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Ethics Through the Looking Glass

A Look at Ethics in Surgical Specialties

Ethics is really about what we can and should do, not just what we must. It turns out that the chess board is probably not black and white…it’s made up of all of our diversities and all of our cultures and all of these grays of right and wrong.

Piroska Kopar, MD

Ethics Through the Looking Glass

Peer through a looking glass at ethics in surgical specialties and discover how that translates into care—both delivered and received.

At our recent Leading Edge Medicine program, Piroska Kopar, MD, director of the Center for Humanism and Ethics in Surgical Specialties (CHESS), discussed her vision for growing this new surgical ethics program at the Washington University School of Medicine.

CHESS is supported by The Barbara and Ira J. Kodner, MD, Endowed Fund for Surgical Ethics, established at The Foundation for Barnes-Jewish Hospital.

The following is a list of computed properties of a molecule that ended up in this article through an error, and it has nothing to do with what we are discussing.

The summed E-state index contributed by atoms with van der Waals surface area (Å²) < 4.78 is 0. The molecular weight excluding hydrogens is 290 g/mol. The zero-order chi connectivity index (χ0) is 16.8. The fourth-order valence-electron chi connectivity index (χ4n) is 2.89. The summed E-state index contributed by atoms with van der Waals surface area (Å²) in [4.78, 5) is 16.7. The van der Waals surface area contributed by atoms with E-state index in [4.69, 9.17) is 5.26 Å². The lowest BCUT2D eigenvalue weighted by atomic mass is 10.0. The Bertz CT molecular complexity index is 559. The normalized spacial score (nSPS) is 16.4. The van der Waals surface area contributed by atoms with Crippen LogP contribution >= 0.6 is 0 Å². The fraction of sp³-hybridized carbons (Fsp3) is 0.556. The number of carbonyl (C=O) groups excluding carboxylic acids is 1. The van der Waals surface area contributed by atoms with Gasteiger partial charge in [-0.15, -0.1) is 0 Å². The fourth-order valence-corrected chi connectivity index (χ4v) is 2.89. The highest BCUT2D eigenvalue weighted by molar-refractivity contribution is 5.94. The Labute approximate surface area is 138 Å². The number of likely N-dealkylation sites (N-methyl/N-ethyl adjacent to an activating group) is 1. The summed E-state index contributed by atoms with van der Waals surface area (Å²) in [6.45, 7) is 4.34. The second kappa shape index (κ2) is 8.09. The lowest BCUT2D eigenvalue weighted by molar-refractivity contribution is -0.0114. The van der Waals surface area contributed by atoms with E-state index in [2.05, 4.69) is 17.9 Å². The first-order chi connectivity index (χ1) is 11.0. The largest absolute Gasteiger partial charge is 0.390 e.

Dr. Kopar is creating a national model that aims to set a national standard for ethics education in surgical residencies. She is building on a foundation established by Dr. Kodner, a pioneer in colon and rectal surgery and prominent medical ethicist. The endowed fund was created at the Foundation to honor Dr. Kodner and support education, research and advocacy in the field of surgical ethics.

Dr. Kodner, who also spoke at the event, is an emeritus professor of surgery at Washington University School of Medicine and the founder and first chief of the section of colon and rectal surgery at Washington University and Barnes-Jewish Hospital. He held the Solon and Bettie Gershman Endowed Chair in Colon and Rectal Surgery for 28 years until retiring in 2013.